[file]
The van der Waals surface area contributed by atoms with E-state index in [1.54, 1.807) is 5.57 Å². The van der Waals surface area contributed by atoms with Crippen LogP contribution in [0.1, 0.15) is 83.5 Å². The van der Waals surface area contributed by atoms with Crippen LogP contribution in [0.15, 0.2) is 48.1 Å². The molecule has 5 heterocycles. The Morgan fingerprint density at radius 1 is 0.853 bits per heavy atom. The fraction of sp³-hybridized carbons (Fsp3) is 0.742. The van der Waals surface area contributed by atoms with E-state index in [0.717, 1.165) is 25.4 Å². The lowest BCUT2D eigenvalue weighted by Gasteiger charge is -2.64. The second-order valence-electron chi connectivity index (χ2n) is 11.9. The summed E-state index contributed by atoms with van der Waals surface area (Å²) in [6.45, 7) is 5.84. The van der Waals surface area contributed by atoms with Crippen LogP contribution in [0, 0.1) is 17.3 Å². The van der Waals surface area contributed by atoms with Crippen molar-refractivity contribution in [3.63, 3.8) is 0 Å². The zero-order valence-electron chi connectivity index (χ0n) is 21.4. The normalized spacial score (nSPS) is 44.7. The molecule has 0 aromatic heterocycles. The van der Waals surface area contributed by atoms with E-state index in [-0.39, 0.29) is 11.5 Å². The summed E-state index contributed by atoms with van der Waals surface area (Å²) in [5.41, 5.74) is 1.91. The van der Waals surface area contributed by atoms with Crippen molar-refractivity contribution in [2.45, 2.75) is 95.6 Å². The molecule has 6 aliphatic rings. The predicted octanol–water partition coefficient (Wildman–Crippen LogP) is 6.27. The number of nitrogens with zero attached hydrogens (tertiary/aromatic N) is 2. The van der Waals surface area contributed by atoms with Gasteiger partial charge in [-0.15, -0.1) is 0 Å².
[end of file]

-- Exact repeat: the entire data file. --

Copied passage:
The van der Waals surface area contributed by atoms with E-state index in [1.54, 1.807) is 5.57 Å². The van der Waals surface area contributed by atoms with Crippen LogP contribution in [0.1, 0.15) is 83.5 Å². The van der Waals surface area contributed by atoms with Crippen LogP contribution in [0.15, 0.2) is 48.1 Å². The molecule has 5 heterocycles. The Morgan fingerprint density at radius 1 is 0.853 bits per heavy atom. The fraction of sp³-hybridized carbons (Fsp3) is 0.742. The van der Waals surface area contributed by atoms with E-state index in [0.717, 1.165) is 25.4 Å². The lowest BCUT2D eigenvalue weighted by Gasteiger charge is -2.64. The second-order valence-electron chi connectivity index (χ2n) is 11.9. The summed E-state index contributed by atoms with van der Waals surface area (Å²) in [6.45, 7) is 5.84. The van der Waals surface area contributed by atoms with Crippen LogP contribution in [0, 0.1) is 17.3 Å². The van der Waals surface area contributed by atoms with Crippen molar-refractivity contribution in [3.63, 3.8) is 0 Å². The zero-order valence-electron chi connectivity index (χ0n) is 21.4. The normalized spacial score (nSPS) is 44.7. The molecule has 0 aromatic heterocycles. The van der Waals surface area contributed by atoms with E-state index in [-0.39, 0.29) is 11.5 Å². The summed E-state index contributed by atoms with van der Waals surface area (Å²) in [5.41, 5.74) is 1.91. The van der Waals surface area contributed by atoms with Crippen molar-refractivity contribution in [2.45, 2.75) is 95.6 Å². The molecule has 6 aliphatic rings. The predicted octanol–water partition coefficient (Wildman–Crippen LogP) is 6.27. The number of nitrogens with zero attached hydrogens (tertiary/aromatic N) is 2. The van der Waals surface area contributed by atoms with Gasteiger partial charge in [-0.15, -0.1) is 0 Å².